Gold is a Counter-Cyclical Anchor

Founder & Editor @ NFTRH.com
May 13, 2024

As inflation signals moderate and Goldilocks gets pumped, gold is forecasting something more virulent for Q4 – H1, 2025

While this is not an article about gold mining, it is an article about the counter-cyclical economic backdrop ahead that gold is forecasting, and a reminder that the gold mining industry is counter-cyclical and due to leverage gold’s macro relationships in a way that it could not during long inflationary trends.

Since projecting a Goldilocks (inflation not too hot or cold, but just right) flavored market recovery to be led by Tech/Growth stocks well over a year ago that is exactly what came about, with an interruption by the recent bump up in macro inflation signaling, which we also anticipated in advance (due to Treasury yields bottoming and various inflation signals beginning to percolate). But that was expected to be counter the trend toward an interim deflationary liquidity problem for the markets.

Pivoting from the recent bump up in inflation anxieties, the process resumes in microcosm to what happened in 2021-2022 into 2023. On this shorter time frame the market may again follow the path of Inflation Anxiety > Goldilocks and this time, proceed on to liquidity problems. Our (NFTRH) ongoing thesis is that deflationary fears may and probably will be delayed until after the US presidential election; a rancorous and downright scary affair involving a guy who cannot even read teleprompted lines with any level of competence and an accused felon.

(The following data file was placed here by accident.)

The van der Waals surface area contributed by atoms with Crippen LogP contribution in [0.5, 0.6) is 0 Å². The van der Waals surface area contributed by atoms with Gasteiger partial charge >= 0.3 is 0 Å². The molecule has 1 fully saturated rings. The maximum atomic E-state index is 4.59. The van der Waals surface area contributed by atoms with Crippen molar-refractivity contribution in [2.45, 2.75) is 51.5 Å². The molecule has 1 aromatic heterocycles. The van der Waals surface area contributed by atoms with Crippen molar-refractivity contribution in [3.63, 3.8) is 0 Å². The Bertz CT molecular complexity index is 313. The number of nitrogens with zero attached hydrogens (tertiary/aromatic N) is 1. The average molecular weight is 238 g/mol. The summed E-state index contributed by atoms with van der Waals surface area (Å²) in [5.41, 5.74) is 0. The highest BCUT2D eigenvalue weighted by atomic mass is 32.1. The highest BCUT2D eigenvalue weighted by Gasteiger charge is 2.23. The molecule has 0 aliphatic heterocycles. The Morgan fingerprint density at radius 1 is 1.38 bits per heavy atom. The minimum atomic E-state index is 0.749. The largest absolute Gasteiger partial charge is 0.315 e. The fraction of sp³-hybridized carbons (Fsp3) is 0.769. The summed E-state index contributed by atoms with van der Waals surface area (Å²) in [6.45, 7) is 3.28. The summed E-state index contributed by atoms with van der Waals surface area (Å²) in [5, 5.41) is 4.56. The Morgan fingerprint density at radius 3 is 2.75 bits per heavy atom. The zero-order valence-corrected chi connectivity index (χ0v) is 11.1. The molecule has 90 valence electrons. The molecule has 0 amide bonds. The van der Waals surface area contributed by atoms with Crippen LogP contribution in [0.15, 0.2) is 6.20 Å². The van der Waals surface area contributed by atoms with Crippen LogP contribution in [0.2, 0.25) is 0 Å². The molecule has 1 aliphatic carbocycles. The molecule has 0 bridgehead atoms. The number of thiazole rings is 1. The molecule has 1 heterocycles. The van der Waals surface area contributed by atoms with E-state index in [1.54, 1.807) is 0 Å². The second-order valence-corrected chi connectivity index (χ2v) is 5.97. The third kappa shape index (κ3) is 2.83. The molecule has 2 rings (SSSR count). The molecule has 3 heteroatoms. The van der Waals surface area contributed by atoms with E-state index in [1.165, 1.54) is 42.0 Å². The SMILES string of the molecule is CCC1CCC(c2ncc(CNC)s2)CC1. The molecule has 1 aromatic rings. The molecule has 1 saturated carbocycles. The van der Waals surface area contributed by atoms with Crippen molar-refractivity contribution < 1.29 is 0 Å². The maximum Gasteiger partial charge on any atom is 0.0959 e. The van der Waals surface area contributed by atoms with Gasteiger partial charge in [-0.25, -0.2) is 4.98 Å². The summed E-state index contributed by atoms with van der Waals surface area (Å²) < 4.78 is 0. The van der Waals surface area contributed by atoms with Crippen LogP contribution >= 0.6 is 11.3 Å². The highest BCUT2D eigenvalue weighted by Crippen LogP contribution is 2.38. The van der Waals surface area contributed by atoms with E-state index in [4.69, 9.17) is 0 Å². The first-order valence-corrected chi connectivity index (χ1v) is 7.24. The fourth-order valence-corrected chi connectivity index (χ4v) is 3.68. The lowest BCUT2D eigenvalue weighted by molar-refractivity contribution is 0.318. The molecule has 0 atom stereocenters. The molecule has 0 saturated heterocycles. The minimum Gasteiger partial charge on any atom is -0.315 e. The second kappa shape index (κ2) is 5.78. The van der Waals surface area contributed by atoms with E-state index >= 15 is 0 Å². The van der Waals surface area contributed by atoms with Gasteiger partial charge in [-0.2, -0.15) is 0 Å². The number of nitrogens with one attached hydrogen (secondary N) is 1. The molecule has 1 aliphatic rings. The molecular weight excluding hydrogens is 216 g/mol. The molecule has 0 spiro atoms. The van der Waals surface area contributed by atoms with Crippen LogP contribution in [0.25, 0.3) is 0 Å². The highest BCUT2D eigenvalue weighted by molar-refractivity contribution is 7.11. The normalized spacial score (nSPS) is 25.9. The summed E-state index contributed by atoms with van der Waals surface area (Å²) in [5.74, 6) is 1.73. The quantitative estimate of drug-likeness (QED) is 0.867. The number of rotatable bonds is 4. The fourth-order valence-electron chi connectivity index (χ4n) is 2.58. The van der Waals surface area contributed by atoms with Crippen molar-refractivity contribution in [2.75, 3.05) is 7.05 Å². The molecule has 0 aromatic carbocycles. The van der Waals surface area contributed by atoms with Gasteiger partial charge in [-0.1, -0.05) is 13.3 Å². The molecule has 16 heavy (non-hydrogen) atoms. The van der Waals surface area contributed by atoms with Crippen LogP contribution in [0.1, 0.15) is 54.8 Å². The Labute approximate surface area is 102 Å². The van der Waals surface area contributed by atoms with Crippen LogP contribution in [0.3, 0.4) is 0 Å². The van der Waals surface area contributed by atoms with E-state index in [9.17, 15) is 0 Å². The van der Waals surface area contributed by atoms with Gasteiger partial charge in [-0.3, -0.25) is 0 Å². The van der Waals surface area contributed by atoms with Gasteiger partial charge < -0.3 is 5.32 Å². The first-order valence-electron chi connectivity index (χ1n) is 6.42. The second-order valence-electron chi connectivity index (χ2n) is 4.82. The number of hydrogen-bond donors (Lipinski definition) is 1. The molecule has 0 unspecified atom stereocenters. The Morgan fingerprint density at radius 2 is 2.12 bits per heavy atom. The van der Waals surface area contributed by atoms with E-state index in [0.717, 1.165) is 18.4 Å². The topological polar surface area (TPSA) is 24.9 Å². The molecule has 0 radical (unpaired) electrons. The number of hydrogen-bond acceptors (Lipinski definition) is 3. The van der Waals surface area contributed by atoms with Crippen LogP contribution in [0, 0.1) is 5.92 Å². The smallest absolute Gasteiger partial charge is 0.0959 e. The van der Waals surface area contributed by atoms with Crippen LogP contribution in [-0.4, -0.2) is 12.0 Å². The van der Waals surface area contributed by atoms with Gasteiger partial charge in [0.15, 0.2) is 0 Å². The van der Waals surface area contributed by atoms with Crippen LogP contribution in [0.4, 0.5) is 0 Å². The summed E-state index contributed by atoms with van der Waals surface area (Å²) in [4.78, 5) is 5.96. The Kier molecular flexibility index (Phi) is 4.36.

But that last line above represents a slippery slope into social/political commentary of a late stage, hubris choked society in decline. Let’s not go there at this time. Let’s simply note that a party in power is likely to pull out every stop it can to stay in power, and those stops are ultimately inflationary. But gold’s status relative to the markets dependent on inflationary monetary/fiscal policy on a global, not just US basis, is turning positive and anti-inflationary. As yet the macro appears to be slipping back to disinflationary Goldilocks mode. What comes after will be far less pleasant.

On now to some gold-centric internal market views. Counter-cyclical gold’s standing vs. economically cyclical markets has been and will continue to guide the way to a macro situation that is not at all what it appears to be in the mind of the casual public viewer. This is posted in-day on Friday, so we will use live charts as they appear during the trading day.

Gold in relation to an ETF billed as a representation of “inflation expectations”, RINF, has trended up vs. the bag of inputs commonly thought of as “inflation” since bottoming in Q4, 2023 (my view holds that “inflation” was the 2020 operation by the Fed and its fellows to massively pump money supplies and the problems since then are its effects).

Gold has also maintained a post-Q4 uptrend vs. the broad commodity complex, represented here by DBC.

Within the complex, gold’s ratio to copper, the ultimate cyclical metal, has been beaten but not broken. The daily chart does not show it in full, but gold is still trending up vs. copper.